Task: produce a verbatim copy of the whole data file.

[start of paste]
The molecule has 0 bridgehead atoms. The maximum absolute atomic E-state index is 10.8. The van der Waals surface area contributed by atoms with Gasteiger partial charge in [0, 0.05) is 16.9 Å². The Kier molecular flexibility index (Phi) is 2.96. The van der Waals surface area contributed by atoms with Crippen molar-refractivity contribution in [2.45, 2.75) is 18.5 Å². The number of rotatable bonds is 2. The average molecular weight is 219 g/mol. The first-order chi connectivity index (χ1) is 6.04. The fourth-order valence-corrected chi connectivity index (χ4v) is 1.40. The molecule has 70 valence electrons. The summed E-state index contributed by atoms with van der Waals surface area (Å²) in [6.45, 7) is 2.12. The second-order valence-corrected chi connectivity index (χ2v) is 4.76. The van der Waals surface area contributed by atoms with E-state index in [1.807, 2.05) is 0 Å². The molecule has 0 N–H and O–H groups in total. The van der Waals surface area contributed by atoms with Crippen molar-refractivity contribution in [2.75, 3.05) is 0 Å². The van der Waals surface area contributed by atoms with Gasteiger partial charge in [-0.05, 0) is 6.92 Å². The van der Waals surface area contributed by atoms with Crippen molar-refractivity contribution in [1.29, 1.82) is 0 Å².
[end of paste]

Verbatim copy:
The molecule has 0 bridgehead atoms. The maximum absolute atomic E-state index is 10.8. The van der Waals surface area contributed by atoms with Gasteiger partial charge in [0, 0.05) is 16.9 Å². The Kier molecular flexibility index (Phi) is 2.96. The van der Waals surface area contributed by atoms with Crippen molar-refractivity contribution in [2.45, 2.75) is 18.5 Å². The number of rotatable bonds is 2. The average molecular weight is 219 g/mol. The first-order chi connectivity index (χ1) is 6.04. The fourth-order valence-corrected chi connectivity index (χ4v) is 1.40. The molecule has 70 valence electrons. The summed E-state index contributed by atoms with van der Waals surface area (Å²) in [6.45, 7) is 2.12. The second-order valence-corrected chi connectivity index (χ2v) is 4.76. The van der Waals surface area contributed by atoms with E-state index in [1.807, 2.05) is 0 Å². The molecule has 0 N–H and O–H groups in total. The van der Waals surface area contributed by atoms with Crippen molar-refractivity contribution in [2.75, 3.05) is 0 Å². The van der Waals surface area contributed by atoms with Gasteiger partial charge in [-0.05, 0) is 6.92 Å². The van der Waals surface area contributed by atoms with Crippen molar-refractivity contribution in [1.29, 1.82) is 0 Å².